Biker gang stakes claim in Nova Scotia
Police say an outlaw biker gang with close ties to the Hells Angels has established itself in Nova Scotia.
The new "1%" crest hasn't been seen in Nova Scotia since the Hells Angels chapter folded in 2003 after a series of police raids that put most of its members in prison.
Insp. Greg Laturnus, with the RCMP Intelligence Unit, said the 1% designation is an open claim of outlaw status among bike gangs.
"We have a national strategy to combat outlaw motorcycle gangs, and certainly the Bacchus motorcycle club is considered an outlaw motorcycle gang," Laturnus told CBC News.
But Paul Fowler, a new Bacchus Nova Scotia club member, disputes that, saying members have families and jobs.
"We are far from organized. And we're not a crime group neither," said Fowler.
"In our mind, the true meaning of the 1% is that we are the one per cent that doesn't fit in with the other 99 per cent of society, for whatever reason. You know, we like to do things our own way. We like to hang out together, ride motorcycles and party."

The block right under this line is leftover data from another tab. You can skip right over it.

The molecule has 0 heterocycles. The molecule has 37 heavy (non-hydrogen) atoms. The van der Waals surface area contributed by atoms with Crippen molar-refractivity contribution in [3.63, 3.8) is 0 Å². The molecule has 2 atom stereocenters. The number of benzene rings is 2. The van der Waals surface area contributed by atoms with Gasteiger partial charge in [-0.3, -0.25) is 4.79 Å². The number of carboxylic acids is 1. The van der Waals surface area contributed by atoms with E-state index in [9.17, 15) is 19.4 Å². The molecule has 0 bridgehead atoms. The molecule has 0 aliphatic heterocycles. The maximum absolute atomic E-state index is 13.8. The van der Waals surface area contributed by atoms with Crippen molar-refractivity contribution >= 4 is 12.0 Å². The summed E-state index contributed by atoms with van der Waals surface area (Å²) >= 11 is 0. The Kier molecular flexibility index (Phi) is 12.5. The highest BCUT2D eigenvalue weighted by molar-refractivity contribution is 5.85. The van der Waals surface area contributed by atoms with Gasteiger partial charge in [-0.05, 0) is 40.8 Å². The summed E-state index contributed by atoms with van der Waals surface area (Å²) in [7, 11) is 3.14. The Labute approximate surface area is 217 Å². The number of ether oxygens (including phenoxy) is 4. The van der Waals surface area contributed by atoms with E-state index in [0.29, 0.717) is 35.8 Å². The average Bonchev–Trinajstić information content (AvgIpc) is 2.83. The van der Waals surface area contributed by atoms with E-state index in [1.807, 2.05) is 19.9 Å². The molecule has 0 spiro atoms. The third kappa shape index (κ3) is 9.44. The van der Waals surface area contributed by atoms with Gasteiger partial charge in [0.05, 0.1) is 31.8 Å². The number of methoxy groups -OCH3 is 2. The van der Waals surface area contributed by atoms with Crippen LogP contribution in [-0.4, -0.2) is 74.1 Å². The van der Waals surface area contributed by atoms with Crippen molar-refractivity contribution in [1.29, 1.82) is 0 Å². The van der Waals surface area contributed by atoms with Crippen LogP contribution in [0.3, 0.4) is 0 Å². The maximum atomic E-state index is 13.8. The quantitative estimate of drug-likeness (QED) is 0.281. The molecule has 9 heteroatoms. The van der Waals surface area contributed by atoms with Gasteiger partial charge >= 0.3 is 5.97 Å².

Bacchus is one of Canada's oldest biker clubs, with longtime links to the Hells Angels. Its members have been arrested in raids involving the Angels, and the club is respected in the outlaw biker world.
Cpl. Steve MacQueen, head of the RCMP's outlaw motorcycle gang unit, said the takeover came after two Hells Angels rival clubs, the Outlaws and the Rock Machine, showed interest in establishing chapters in Nova Scotia.
Fowler agrees that being in a club like Bacchus will deter other groups. However, he said that's not why he and other members made the move.
"I don't think we have the ability to prevent other clubs from opening and doing their thing. We're just saying that we are here, this club's been around for 38 years or so and we're gonna continue hanging around together and being brothers," said Fowler.
The new Bacchus patch may go unnoticed by most Nova Scotians, but police said people in the criminal underworld have already noted its presence in the province.